“The important thing is not to stop questioning. Curiosity has its own reason for existing.”
Continuing with Integrating Perspectives, An Act of Peace, now I want to deepen in how we can take this into our daily life, and the impact it can have in our teamwork and in our organizations.
Piaget made an experiment for his theory of cognitive development, which lays clear foundations for us to understand perspective taking as a complex cognitive process. The experiment consisted in showing kids a cube with a different color for each side. Lets imagine that the color in front of the kids was white and the one in front of the researcher was red. Then he shifted the cube in such a way that the kids saw red and the researcher saw white. He would ask what color they saw and all of them said red; he also asked the kids what color he was looking at. Piaget discovered that kids younger than 6 years of age answered “red”. While kids older than 6 years of age answered “white” confirming the color the researcher was looking at. The process of taking the perspective of others is a complex ability that is only developed after 6 or 7 years of age. Before this, kids normally report only what they see. How many of those kids inside your organization do you know that are 30, 40, 50 and 60 years old?
Even though as kids we learn to have a complex cognitive process, we leave aside taking the perspective of others because it would mean to stop defending our own. And when I stop defending my perspective I then have a sense of weakness. What’s most important is that people understand me, because it reinforces my identity. Therefore, I put all my energy into others understanding how I see things.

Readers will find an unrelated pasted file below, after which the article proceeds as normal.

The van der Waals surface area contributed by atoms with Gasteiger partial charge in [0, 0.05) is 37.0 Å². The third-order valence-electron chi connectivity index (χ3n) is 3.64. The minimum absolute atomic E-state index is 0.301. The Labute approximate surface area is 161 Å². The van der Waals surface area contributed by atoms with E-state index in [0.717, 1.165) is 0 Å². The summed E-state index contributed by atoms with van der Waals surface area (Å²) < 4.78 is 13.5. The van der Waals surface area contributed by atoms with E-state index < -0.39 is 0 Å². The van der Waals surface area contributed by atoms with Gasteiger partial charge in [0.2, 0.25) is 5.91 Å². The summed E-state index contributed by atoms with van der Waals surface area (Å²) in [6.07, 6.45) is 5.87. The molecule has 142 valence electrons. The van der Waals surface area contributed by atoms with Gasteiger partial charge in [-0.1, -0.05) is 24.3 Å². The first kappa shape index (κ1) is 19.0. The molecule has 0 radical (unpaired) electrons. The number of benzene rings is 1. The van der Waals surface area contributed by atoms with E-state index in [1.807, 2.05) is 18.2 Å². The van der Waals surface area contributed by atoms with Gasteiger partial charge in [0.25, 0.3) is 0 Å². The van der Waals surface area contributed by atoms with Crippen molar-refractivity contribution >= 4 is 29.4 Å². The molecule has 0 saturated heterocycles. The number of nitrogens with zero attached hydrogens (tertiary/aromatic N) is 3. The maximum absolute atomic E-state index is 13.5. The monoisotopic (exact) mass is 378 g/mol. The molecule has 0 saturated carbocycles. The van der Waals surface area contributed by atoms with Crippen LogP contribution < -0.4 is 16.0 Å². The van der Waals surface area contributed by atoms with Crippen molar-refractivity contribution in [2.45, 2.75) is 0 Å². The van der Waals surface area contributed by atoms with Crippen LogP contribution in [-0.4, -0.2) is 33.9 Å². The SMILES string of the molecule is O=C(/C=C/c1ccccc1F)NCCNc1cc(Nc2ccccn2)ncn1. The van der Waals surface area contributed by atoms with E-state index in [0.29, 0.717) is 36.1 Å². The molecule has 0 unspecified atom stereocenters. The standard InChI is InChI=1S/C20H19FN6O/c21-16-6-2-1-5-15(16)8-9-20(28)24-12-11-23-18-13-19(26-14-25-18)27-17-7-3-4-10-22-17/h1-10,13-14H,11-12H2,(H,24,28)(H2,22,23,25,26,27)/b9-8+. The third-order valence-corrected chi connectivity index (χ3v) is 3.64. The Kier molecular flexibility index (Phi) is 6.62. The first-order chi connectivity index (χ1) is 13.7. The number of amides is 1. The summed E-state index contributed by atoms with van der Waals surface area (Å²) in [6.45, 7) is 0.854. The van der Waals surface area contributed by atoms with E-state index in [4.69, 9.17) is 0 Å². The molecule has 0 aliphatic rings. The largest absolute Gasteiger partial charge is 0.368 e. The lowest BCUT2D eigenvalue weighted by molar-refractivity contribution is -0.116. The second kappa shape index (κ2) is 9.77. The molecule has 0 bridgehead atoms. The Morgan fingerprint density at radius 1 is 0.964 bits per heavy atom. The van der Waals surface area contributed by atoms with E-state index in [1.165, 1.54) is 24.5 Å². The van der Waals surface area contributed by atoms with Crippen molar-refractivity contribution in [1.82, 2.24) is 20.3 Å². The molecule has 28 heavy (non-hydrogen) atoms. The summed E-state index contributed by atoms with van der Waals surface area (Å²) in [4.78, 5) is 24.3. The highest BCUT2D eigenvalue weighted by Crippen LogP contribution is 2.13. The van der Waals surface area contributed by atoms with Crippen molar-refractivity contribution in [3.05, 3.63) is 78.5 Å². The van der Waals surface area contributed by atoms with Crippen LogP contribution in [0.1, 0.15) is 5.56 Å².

How could you practice taking others’ perspective in your everyday life? As we have suggested in our work throughout our collaborations, the fundamental principle is that it’s not necessary for others to change. The natural impulse of wanting others to change, takes away our strength. The only person that can change is yourself. Going back into the topic of perspectives, the only person that can integrate the perspective of others is you. It is not important if the other person includes your perspective or not. It’s much more important for you to start developing the skill of taking others’ perspective.
For example, you give a presentation at work and when you finish, your boss gives you his perspective as if he hadn’t heard what you said. Your sensation is that what you said did not come through. Your impulse could be to try to explain and convince him of what you see. However, we suggest that if you change your perspective, it will have an effect in others. So, in this case, imagine that instead of trying to convince your boss, you try to comprehend what was that he understood from what you said; and let him know that you have interest in understanding what he is seeing that you’re not. This, without a doubt, will help you become more capable of doing a better presentation and, ultimately, to be a more conscious person.
We invite you to consider that perspective taking can have a positive impact in others, and better yet, it will allow you to see things you hadn’t seen before. This developmental process, which implies complex cognition, is only present in 3% of the world’s CEO’s according to Harvard Business Review!